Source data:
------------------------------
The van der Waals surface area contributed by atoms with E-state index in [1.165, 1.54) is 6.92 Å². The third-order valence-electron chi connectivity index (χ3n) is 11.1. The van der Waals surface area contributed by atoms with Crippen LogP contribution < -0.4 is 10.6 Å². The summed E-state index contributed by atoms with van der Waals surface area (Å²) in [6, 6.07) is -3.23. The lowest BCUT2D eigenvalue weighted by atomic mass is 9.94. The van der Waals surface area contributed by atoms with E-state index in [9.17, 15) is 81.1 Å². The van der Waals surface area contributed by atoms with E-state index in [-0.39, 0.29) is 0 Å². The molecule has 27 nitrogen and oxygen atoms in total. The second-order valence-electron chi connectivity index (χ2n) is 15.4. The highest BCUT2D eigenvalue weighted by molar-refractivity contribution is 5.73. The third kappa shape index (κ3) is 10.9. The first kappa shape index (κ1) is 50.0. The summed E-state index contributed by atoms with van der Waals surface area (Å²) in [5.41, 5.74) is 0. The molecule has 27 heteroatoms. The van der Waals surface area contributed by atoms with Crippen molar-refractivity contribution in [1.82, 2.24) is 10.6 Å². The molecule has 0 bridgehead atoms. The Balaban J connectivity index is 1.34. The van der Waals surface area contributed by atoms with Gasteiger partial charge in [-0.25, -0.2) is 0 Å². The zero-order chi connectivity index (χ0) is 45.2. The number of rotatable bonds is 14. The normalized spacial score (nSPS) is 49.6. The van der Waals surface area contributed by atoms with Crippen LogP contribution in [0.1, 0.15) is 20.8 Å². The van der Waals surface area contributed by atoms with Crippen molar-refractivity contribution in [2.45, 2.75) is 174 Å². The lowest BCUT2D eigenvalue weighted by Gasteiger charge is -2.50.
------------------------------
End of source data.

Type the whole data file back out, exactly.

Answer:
The van der Waals surface area contributed by atoms with E-state index in [1.165, 1.54) is 6.92 Å². The third-order valence-electron chi connectivity index (χ3n) is 11.1. The van der Waals surface area contributed by atoms with Crippen LogP contribution < -0.4 is 10.6 Å². The summed E-state index contributed by atoms with van der Waals surface area (Å²) in [6, 6.07) is -3.23. The lowest BCUT2D eigenvalue weighted by atomic mass is 9.94. The van der Waals surface area contributed by atoms with E-state index in [9.17, 15) is 81.1 Å². The van der Waals surface area contributed by atoms with E-state index in [-0.39, 0.29) is 0 Å². The molecule has 27 nitrogen and oxygen atoms in total. The second-order valence-electron chi connectivity index (χ2n) is 15.4. The highest BCUT2D eigenvalue weighted by molar-refractivity contribution is 5.73. The third kappa shape index (κ3) is 10.9. The first kappa shape index (κ1) is 50.0. The summed E-state index contributed by atoms with van der Waals surface area (Å²) in [5.41, 5.74) is 0. The molecule has 27 heteroatoms. The van der Waals surface area contributed by atoms with Crippen molar-refractivity contribution in [1.82, 2.24) is 10.6 Å². The molecule has 0 bridgehead atoms. The Balaban J connectivity index is 1.34. The van der Waals surface area contributed by atoms with Gasteiger partial charge in [-0.25, -0.2) is 0 Å². The zero-order chi connectivity index (χ0) is 45.2. The number of rotatable bonds is 14. The normalized spacial score (nSPS) is 49.6. The van der Waals surface area contributed by atoms with Crippen LogP contribution in [0.1, 0.15) is 20.8 Å². The van der Waals surface area contributed by atoms with Crippen molar-refractivity contribution in [2.45, 2.75) is 174 Å². The lowest BCUT2D eigenvalue weighted by Gasteiger charge is -2.50.